Posted on: 9 March 2018
When a defendant's bail is revoked, it's usually done by the court as a result of those people breaking one of the conditions of his or her release. In some cases, though, friends and family members want to void bonds for defendants they feel are about to do something illegal that will cause bail to be forfeited by the court, resulting in undesirable consequences for everyone involved. While there's no guarantee you'll get the outcome you want, here's how you could go about getting a bond revoked.
Check Your Contract
The only way you have a chance of revoking bail is if you got the person out of jail using a bail bond company. Courts rarely, if ever, void bail paid for directly by an individual. However, there may be language in your contract with the bail bondsman that lets you revoke the bond you purchased from them under certain circumstances. Consult your contract to determine if this option is available, and follow the steps outlined in the document to begin the process of removing your responsibility for the defendant.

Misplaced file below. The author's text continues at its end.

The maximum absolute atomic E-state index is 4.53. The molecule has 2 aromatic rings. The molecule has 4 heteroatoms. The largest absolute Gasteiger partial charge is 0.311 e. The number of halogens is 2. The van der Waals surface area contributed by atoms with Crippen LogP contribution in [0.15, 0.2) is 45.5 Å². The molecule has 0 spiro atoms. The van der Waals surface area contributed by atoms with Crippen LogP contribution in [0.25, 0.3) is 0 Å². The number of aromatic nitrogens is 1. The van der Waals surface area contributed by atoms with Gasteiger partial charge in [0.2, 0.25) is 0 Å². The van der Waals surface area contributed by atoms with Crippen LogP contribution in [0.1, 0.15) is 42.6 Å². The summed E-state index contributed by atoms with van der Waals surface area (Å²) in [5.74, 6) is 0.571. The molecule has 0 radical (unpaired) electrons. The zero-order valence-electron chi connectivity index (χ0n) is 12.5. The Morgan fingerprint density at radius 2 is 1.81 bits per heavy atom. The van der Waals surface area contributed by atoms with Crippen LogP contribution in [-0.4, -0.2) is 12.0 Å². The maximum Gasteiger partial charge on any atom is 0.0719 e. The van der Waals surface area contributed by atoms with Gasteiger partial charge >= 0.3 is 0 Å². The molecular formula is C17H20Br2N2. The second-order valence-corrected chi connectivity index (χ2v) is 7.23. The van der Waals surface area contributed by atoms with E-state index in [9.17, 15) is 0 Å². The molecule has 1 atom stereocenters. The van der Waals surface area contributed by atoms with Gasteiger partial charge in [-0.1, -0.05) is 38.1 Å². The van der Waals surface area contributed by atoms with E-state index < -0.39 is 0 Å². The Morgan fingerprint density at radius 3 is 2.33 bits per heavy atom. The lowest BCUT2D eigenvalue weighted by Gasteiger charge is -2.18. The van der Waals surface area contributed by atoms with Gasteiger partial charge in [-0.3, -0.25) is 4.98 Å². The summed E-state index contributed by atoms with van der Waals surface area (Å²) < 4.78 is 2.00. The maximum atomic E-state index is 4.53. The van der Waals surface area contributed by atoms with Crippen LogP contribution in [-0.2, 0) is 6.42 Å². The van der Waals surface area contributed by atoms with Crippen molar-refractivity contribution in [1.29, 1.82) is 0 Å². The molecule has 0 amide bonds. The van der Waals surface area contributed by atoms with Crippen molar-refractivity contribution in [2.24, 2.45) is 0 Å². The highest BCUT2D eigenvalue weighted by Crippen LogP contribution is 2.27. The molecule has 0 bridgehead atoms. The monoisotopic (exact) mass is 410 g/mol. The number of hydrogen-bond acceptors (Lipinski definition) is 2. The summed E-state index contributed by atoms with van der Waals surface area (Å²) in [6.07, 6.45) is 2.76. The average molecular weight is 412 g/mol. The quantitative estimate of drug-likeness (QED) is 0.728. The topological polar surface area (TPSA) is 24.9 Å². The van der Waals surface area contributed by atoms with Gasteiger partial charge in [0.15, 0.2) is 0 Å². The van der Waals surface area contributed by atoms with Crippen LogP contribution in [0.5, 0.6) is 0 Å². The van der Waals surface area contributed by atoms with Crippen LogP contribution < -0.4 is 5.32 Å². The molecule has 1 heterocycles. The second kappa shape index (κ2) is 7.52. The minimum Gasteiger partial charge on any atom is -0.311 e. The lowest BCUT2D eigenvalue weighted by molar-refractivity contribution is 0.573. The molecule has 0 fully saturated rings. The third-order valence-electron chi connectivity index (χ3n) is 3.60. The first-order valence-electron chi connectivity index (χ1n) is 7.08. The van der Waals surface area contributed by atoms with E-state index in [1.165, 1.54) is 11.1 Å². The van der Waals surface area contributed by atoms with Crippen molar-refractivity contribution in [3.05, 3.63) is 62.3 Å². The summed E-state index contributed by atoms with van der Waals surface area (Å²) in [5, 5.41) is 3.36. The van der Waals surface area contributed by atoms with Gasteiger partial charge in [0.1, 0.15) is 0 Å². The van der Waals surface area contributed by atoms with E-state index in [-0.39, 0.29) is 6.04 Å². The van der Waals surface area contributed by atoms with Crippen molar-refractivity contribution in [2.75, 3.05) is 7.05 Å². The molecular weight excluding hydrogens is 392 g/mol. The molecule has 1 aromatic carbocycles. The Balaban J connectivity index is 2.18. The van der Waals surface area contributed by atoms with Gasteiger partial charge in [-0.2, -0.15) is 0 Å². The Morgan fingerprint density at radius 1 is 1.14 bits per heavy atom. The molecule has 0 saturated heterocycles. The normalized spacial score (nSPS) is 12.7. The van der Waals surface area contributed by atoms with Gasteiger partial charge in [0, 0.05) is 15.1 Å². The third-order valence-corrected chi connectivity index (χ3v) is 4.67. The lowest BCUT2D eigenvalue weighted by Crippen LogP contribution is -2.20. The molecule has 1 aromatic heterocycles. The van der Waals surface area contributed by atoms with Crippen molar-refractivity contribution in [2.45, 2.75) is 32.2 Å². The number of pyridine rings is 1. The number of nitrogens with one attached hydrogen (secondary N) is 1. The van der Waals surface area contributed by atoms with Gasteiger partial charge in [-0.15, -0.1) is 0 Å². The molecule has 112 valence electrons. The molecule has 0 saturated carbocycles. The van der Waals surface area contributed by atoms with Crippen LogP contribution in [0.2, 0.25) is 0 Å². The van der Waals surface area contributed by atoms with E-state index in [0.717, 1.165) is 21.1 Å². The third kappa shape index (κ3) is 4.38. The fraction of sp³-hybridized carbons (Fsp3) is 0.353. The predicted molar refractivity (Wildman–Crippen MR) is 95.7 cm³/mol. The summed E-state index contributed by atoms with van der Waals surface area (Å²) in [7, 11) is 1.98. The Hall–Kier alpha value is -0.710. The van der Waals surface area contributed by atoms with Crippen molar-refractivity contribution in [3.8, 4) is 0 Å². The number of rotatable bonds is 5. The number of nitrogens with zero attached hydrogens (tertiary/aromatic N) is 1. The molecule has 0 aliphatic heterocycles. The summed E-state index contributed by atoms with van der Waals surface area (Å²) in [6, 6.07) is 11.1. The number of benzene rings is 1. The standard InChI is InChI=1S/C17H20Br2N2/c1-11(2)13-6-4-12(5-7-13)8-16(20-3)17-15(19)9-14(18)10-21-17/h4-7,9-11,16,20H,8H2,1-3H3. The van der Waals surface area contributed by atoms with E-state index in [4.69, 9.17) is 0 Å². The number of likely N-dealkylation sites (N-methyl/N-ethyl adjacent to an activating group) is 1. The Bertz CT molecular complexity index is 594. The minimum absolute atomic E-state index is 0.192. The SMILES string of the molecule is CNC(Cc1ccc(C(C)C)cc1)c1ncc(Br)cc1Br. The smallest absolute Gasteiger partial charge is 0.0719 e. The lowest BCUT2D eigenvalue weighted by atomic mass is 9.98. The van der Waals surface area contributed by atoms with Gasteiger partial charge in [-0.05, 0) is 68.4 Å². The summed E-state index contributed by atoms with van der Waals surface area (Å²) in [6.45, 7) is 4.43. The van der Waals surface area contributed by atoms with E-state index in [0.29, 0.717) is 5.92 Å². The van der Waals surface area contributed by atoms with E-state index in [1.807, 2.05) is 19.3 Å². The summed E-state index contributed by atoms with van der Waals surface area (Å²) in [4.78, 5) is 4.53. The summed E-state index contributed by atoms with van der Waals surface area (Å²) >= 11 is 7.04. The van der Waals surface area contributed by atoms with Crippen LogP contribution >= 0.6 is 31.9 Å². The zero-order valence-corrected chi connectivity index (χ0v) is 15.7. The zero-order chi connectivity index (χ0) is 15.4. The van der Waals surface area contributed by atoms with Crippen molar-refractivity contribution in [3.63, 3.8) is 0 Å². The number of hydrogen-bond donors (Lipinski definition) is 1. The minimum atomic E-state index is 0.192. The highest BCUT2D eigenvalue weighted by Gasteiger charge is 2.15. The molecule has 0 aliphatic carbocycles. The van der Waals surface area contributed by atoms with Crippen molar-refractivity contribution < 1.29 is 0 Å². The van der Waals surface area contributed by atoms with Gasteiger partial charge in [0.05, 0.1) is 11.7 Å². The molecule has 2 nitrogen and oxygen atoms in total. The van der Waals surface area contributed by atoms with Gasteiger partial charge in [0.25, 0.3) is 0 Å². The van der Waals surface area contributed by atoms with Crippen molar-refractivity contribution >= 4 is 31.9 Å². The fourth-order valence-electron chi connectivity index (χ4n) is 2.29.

Obtain Proof of the Defendant's Violation
Even though there may be a clause that lets you revoke the defendant's bond, the bail company typically won't do it unless you have proof the defendant is about to violate the terms of their release and put the company at risk of losing the money they gave the court. However, providing the bondsman with evidence of the defendant's current and future actions can be challenging.
Do your best to provide as much information to the bail bond company as possible. For instance, if you notice the defendant has been searching airline or train fares on the internet, let the bondsman know. The company representative may be able to verify whether the defendant actually booked a ticket, indicating the person intended to travel somewhere without authorization. Using this information, the bondsman can revoke the bond and turn the defendant over to police for attempted bail jumping.
Be Prepared to Pay
Although you may be able to get the bail bond revoked, it will usually come at a price. Typically, you won't be refunded the fee you paid to secure the bond in the first place, and that will usually be the end of the transaction. However, some companies may charge you administrative fees it incurs as part of the bond cancelling process (e.g. court and documentation fees). If these costs are not already outlined in your contract, be sure to ask the bail bond rep about them so you can make arrangements to pay.
For more information about revoking bail bonds or help getting someone you trust out of jail, contact a bond company, such as Bail Bond BY Affordable Bonding.Share